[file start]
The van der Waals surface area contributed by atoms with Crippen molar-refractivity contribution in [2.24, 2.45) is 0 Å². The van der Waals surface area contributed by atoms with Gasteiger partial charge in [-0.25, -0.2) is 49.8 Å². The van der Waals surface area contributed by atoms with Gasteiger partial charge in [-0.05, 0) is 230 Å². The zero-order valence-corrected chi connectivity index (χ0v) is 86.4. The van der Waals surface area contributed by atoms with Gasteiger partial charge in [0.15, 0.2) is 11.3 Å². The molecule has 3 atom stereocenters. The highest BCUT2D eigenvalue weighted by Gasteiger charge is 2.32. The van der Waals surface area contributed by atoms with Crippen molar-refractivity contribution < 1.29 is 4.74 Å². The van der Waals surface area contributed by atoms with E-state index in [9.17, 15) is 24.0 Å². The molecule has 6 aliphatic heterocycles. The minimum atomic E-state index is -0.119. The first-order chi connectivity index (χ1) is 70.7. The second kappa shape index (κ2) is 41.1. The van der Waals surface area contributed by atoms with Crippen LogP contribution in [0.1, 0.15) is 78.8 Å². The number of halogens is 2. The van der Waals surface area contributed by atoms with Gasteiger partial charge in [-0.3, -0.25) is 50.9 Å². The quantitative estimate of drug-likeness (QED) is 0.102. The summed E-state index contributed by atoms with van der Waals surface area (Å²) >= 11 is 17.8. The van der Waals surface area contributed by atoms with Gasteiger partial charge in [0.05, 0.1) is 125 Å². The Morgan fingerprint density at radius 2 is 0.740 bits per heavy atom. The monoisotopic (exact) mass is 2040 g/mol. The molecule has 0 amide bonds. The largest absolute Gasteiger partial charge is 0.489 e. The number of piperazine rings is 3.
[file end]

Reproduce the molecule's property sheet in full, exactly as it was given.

The van der Waals surface area contributed by atoms with Crippen molar-refractivity contribution in [2.24, 2.45) is 0 Å². The van der Waals surface area contributed by atoms with Gasteiger partial charge in [-0.25, -0.2) is 49.8 Å². The van der Waals surface area contributed by atoms with Gasteiger partial charge in [-0.05, 0) is 230 Å². The zero-order valence-corrected chi connectivity index (χ0v) is 86.4. The van der Waals surface area contributed by atoms with Gasteiger partial charge in [0.15, 0.2) is 11.3 Å². The molecule has 3 atom stereocenters. The highest BCUT2D eigenvalue weighted by Gasteiger charge is 2.32. The van der Waals surface area contributed by atoms with Crippen molar-refractivity contribution < 1.29 is 4.74 Å². The van der Waals surface area contributed by atoms with E-state index in [9.17, 15) is 24.0 Å². The molecule has 6 aliphatic heterocycles. The minimum atomic E-state index is -0.119. The first-order chi connectivity index (χ1) is 70.7. The second kappa shape index (κ2) is 41.1. The van der Waals surface area contributed by atoms with Crippen LogP contribution in [0.1, 0.15) is 78.8 Å². The number of halogens is 2. The van der Waals surface area contributed by atoms with Gasteiger partial charge in [-0.3, -0.25) is 50.9 Å². The quantitative estimate of drug-likeness (QED) is 0.102. The summed E-state index contributed by atoms with van der Waals surface area (Å²) >= 11 is 17.8. The van der Waals surface area contributed by atoms with Gasteiger partial charge in [0.05, 0.1) is 125 Å². The Morgan fingerprint density at radius 2 is 0.740 bits per heavy atom. The monoisotopic (exact) mass is 2040 g/mol. The molecule has 0 amide bonds. The largest absolute Gasteiger partial charge is 0.489 e. The number of piperazine rings is 3.